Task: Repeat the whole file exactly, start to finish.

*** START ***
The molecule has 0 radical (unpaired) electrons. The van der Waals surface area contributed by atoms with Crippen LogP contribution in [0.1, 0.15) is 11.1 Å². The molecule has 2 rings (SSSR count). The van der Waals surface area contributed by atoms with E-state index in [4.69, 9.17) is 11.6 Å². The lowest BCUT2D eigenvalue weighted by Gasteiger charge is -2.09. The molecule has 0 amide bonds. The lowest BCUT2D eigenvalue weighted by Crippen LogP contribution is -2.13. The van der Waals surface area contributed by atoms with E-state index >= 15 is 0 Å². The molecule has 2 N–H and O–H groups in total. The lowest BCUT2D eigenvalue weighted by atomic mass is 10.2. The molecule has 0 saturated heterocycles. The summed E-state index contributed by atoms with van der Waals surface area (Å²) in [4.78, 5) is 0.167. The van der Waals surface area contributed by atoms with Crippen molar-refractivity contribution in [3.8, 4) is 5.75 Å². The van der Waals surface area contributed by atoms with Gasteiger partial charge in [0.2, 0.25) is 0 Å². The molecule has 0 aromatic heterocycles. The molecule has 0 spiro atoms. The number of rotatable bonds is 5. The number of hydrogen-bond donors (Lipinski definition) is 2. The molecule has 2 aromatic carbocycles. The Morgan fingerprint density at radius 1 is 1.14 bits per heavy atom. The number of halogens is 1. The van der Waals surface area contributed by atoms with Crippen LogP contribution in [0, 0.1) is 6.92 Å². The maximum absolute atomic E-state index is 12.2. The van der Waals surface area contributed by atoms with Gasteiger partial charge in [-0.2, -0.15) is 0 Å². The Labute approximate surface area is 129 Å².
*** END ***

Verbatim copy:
The molecule has 0 radical (unpaired) electrons. The van der Waals surface area contributed by atoms with Crippen LogP contribution in [0.1, 0.15) is 11.1 Å². The molecule has 2 rings (SSSR count). The van der Waals surface area contributed by atoms with E-state index in [4.69, 9.17) is 11.6 Å². The lowest BCUT2D eigenvalue weighted by Gasteiger charge is -2.09. The molecule has 0 amide bonds. The lowest BCUT2D eigenvalue weighted by Crippen LogP contribution is -2.13. The van der Waals surface area contributed by atoms with E-state index >= 15 is 0 Å². The molecule has 2 N–H and O–H groups in total. The lowest BCUT2D eigenvalue weighted by atomic mass is 10.2. The molecule has 0 saturated heterocycles. The summed E-state index contributed by atoms with van der Waals surface area (Å²) in [4.78, 5) is 0.167. The van der Waals surface area contributed by atoms with Crippen molar-refractivity contribution in [3.8, 4) is 5.75 Å². The van der Waals surface area contributed by atoms with Gasteiger partial charge in [0.2, 0.25) is 0 Å². The molecule has 0 aromatic heterocycles. The molecule has 0 spiro atoms. The number of rotatable bonds is 5. The number of hydrogen-bond donors (Lipinski definition) is 2. The molecule has 2 aromatic carbocycles. The Morgan fingerprint density at radius 1 is 1.14 bits per heavy atom. The number of halogens is 1. The van der Waals surface area contributed by atoms with Crippen LogP contribution in [0, 0.1) is 6.92 Å². The maximum absolute atomic E-state index is 12.2. The van der Waals surface area contributed by atoms with Gasteiger partial charge in [-0.2, -0.15) is 0 Å². The Labute approximate surface area is 129 Å².